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File access in Apache 2.4

Folks

I'm having file-access problems in Apache 2.4 under Centos 7. In particular:

- I have a file that's readable to every user and every application,
(writeable by only one user), but my CGI scripts cannot read it.

- Some of my CGI scripts need temporary storage for some files. They
are, for example, some internal log files, tnat get cleaned up over
time, but I want to be able to look at them (as root). Where would
you suggest they be placed? I've tried /tmp/my_private_files/, and
/var/tmp/my_private_files/, but Apache fails to find even the directory.

Any suggestions?

PS: Centos 6 had no such problems, and the file locations worked just fine.

David

Comments

Re: File access in Apache 2.4

By Alexander Farber at 11/23/2017 - 08:02

Hi David,

in the /usr/lib/systemd/system/httpd.service file change PrivateTmp=true to
PrivateTmp=false
and then "systemctl daemon-reload" and "systemctl restart httpd"

Regards
Alex

Re: File access in Apache 2.4

By Ulf Volmer at 11/23/2017 - 08:14

Please don't modifications in /usr/lib/systemd/system/. System updates
will overwrite your changes.

official way is to copy the unit file to /etc/systemd/system and edit
this copy.

best regards
Ulf

Re: File access in Apache 2.4

By Peter Eckel at 11/23/2017 - 10:03

that's one way to do it. It has the disadvantage of overriding *all* settings in the vendor-supplied unit files, which may be changed or extended in later releases.

I prefer the other supported way (see <https://www.freedesktop.org/software/systemd/man/systemd.unit.html>):

1. Create a directory named after the unit in /etc/systemd/system, /etc/systemd/system/httpd.service.d/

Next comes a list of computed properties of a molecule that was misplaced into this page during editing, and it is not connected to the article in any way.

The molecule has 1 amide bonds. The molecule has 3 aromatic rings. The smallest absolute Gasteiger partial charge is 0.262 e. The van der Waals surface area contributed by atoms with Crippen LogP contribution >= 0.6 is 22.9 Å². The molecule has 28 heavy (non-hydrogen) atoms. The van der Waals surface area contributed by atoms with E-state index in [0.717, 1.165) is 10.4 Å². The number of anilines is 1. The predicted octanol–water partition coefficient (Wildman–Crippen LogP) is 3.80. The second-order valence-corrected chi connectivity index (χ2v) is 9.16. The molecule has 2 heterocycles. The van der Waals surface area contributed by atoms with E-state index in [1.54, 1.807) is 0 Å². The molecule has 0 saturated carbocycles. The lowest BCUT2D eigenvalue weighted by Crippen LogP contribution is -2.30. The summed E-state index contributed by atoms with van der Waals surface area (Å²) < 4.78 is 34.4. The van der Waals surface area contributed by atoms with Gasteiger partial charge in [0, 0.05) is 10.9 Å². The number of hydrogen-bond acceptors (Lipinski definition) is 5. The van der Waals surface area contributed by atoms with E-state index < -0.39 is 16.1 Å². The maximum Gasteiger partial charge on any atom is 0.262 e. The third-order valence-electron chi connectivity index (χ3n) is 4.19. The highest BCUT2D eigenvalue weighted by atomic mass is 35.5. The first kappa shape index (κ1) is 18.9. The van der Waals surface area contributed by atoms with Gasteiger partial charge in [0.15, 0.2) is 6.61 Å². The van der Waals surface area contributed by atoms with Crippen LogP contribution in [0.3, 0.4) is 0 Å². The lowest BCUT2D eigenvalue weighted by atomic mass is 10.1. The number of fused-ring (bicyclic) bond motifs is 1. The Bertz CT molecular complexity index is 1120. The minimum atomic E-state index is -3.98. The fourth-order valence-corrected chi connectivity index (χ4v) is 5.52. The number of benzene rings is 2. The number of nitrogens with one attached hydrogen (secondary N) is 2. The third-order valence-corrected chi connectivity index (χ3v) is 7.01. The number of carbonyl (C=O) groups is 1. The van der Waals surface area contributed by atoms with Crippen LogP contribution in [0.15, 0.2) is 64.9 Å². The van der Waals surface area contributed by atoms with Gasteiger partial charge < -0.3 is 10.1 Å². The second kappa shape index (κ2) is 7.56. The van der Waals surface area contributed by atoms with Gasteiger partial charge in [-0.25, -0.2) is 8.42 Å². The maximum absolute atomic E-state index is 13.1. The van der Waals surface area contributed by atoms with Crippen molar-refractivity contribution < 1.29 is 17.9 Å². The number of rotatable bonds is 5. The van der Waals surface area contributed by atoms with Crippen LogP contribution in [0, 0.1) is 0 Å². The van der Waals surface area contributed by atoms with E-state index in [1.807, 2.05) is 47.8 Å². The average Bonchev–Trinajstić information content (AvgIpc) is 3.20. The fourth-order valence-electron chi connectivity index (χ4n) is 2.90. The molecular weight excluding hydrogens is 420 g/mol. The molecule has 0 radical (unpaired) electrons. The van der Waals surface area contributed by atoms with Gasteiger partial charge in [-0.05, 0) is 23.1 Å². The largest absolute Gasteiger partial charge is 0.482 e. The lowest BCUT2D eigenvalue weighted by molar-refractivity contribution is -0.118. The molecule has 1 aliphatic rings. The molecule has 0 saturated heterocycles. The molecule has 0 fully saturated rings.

2. Create an override file within that directory, for instance private-tmp.conf, with the following contents:

[Service]
PrivateTmp=false

3. Run "systemd daemon-reload" and "systemd restart httpd"

You can verify that the override file has been loaded with

This will override only the setting you want to override and still survive updates.

Re: File access in Apache 2.4

By Gordon Messmer at 11/23/2017 - 12:18

On 11/23/2017 06:03 AM, Peter Eckel wrote:
...

Or you could just run "systemctl edit httpd.service" like I suggested
two days ago.  :)

Re: File access in Apache 2.4

By Peter Eckel at 11/27/2017 - 09:54

Hi Gordon,

... which is a nice way of doing it quickly, indeed. Thanks for the hint, I didn't know that command.

However there is one disadvantage: All changes go into a file named 'override.conf', and if one wants to separate them it's still necessary to know where the configuration change is actually stored.

I do a lot of stuff with tools like Ansible these days and have made it a custom to keep separate configuration changes in separate files (and 'systemctl edit ...' wouldn't work well for that purpose anyway).

Cheers,

Peter.

Re: File access in Apache 2.4

By Pete Biggs at 11/21/2017 - 05:15

On Mon, 2017-11-20 at 18:19 -0800, david wrote:
What is the status of selinux on your system? If it is on try
switching to permissive mode.

Any error messages in /var/log/messages or your apache logs or audit
logs?

Finally, have a look through the list archives as I seem to remember
some discussion of this recently - specifically threads like:

<a href="https://lists.centos.org/pipermail/centos/2017-September/166000.html" title="https://lists.centos.org/pipermail/centos/2017-September/166000.html">https://lists.centos.org/pipermail/centos/2017-September/166000.html</a>

P.